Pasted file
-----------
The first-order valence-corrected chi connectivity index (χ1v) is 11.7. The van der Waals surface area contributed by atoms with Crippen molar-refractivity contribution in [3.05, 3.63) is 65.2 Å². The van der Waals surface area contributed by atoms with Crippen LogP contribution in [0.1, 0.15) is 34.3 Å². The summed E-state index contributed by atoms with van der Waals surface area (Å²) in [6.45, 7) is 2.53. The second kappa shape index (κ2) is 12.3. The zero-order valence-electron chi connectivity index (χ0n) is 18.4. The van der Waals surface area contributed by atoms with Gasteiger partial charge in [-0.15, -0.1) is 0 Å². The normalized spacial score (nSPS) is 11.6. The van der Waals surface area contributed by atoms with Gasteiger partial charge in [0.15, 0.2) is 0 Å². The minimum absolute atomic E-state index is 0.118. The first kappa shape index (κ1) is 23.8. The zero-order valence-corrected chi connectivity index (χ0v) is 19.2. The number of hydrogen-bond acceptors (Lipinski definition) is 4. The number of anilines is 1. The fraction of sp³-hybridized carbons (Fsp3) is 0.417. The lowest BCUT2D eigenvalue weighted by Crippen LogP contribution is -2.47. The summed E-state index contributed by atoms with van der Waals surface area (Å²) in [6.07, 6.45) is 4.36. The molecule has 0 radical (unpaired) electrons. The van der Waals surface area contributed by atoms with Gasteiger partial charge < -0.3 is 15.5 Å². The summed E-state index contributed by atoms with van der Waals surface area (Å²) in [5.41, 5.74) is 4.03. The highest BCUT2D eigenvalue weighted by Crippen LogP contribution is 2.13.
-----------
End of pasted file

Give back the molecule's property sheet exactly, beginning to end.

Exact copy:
The first-order valence-corrected chi connectivity index (χ1v) is 11.7. The van der Waals surface area contributed by atoms with Crippen molar-refractivity contribution in [3.05, 3.63) is 65.2 Å². The van der Waals surface area contributed by atoms with Crippen LogP contribution in [0.1, 0.15) is 34.3 Å². The summed E-state index contributed by atoms with van der Waals surface area (Å²) in [6.45, 7) is 2.53. The second kappa shape index (κ2) is 12.3. The zero-order valence-electron chi connectivity index (χ0n) is 18.4. The van der Waals surface area contributed by atoms with Gasteiger partial charge in [-0.15, -0.1) is 0 Å². The normalized spacial score (nSPS) is 11.6. The van der Waals surface area contributed by atoms with Gasteiger partial charge in [0.15, 0.2) is 0 Å². The minimum absolute atomic E-state index is 0.118. The first kappa shape index (κ1) is 23.8. The zero-order valence-corrected chi connectivity index (χ0v) is 19.2. The number of hydrogen-bond acceptors (Lipinski definition) is 4. The number of anilines is 1. The fraction of sp³-hybridized carbons (Fsp3) is 0.417. The lowest BCUT2D eigenvalue weighted by Crippen LogP contribution is -2.47. The summed E-state index contributed by atoms with van der Waals surface area (Å²) in [6.07, 6.45) is 4.36. The molecule has 0 radical (unpaired) electrons. The van der Waals surface area contributed by atoms with Gasteiger partial charge < -0.3 is 15.5 Å². The summed E-state index contributed by atoms with van der Waals surface area (Å²) in [5.41, 5.74) is 4.03. The highest BCUT2D eigenvalue weighted by Crippen LogP contribution is 2.13.